On Monday, Adrian Peterson issued a statement regarding his recent arrest on child abuse charges in Texas.
Within it, Peterson says he disciplines his children much in the same way he was punished by his own parents.
But what Peterson views to be functional parenting is apparently not just a Peterson family-specific thing.
Incredibly, the school district Peterson attended while growing up in Texas still employs corporal punishment, as detailed by USA Today:
If a kid is chewing gum in class, we don't necessarily give the students swats for that," says Jason Marshall, superintendent of schools in Palestine, a city of about 18,000 about two hours southeast of Dallas. "If a student has several disciplinary situations that just continue to mount, then corporal punishment is an option."
Cummings says he and Adrian Peterson got whipped several times by the football team's defensive coordinator, Booker Bowie, with a solid-oak paddle that measured about 18 inches by 6 inches and hung on a nail in the coaches' office.
"You would bend over and brace yourself and get however many licks had been assigned for you," Cummings says. "Sometimes it would leave a bruise on the buttocks or just a red mark. It was not a pleasant feeling. You were not able to sit for a few hours."
Holy shit, right?
Also on Monday, Vikings brass bumbled through a 20-minute presser, in which they tried to explain their decision to activate Peterson.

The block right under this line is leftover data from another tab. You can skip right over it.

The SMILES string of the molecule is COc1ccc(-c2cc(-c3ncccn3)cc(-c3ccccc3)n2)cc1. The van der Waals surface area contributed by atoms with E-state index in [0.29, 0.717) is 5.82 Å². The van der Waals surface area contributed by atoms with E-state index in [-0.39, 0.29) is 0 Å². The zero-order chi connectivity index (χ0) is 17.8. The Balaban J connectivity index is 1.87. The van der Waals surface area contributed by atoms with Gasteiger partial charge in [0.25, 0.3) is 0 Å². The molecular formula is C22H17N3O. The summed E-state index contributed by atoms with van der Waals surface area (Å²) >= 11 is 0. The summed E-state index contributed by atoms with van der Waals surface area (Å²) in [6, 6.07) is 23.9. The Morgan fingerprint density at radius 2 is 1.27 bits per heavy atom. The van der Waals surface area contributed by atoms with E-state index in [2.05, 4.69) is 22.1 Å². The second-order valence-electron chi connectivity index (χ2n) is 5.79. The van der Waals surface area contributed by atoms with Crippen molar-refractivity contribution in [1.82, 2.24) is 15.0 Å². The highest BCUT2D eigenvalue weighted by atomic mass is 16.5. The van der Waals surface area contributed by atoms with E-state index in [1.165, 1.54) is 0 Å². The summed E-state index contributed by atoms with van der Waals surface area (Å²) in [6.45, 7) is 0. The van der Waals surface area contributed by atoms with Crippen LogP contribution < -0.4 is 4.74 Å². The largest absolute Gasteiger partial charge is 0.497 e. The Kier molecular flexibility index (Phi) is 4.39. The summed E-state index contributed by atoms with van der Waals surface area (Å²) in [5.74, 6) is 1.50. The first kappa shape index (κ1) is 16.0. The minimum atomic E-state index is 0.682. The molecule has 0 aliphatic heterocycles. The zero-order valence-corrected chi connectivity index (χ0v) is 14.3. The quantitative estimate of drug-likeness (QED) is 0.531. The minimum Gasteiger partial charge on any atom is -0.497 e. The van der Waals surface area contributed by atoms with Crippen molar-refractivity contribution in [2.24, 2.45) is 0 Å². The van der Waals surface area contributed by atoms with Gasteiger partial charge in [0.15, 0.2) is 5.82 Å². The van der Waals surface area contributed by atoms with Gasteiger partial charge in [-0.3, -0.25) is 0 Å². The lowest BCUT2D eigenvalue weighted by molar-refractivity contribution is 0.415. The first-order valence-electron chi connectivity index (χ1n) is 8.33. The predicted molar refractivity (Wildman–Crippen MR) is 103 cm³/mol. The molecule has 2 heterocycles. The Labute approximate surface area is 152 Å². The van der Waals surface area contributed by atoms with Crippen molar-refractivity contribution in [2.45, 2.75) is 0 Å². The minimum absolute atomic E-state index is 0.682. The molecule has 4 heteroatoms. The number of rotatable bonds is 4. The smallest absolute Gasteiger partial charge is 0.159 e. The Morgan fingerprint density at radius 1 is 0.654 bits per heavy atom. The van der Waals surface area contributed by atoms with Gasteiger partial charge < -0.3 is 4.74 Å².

Due process was the term of the day, with GM Rick Spielman claiming that Peterson's actions were simply a matter of "disciplining a child."
But Spielman and the Wilfs, who own the team, had set a stricter precedent over the years, as noted by Robert Klemko for MMQB:
As Spielman gained influence and rank, the Vikings’ willingness to part ways with offenders before the completion of due process became a de facto policy. The team cut Caleb King in 2012 after an arrest for assault; in 2013 it released A.J. Jefferson hours after his arrest for alleged domestic violence; and this winter Minnesota cut linebacker Erin Henderson following a DUI arrest.
Cook, King, Jefferson and Henderson made it easy for the Vikings to cast them away. They weren’t stud performers, and they hadn’t won over the locker room; at least, not like Peterson.
It only affirms what we’ve come to learn these past several days about some of the men who run the NFL: Decency is only a matter of convenience.
Spielman and head coach Mike Zimmer held this presser in front of a backdrop splattered with the Radisson logo.
None too flattered by the association, the hotel group pulled its sponsorship of the Vikings later that same day:
Radisson takes this matter very seriously particularly in light of our long-standing commitment to the protection of children. We are closely following the situation and effective immediately, Radisson is suspending its limited sponsorship of the Minnesota Vikings while we evaluate the facts and circumstances.
Minnesota governor Mark Dayton had the following to say about the Vikings' decision: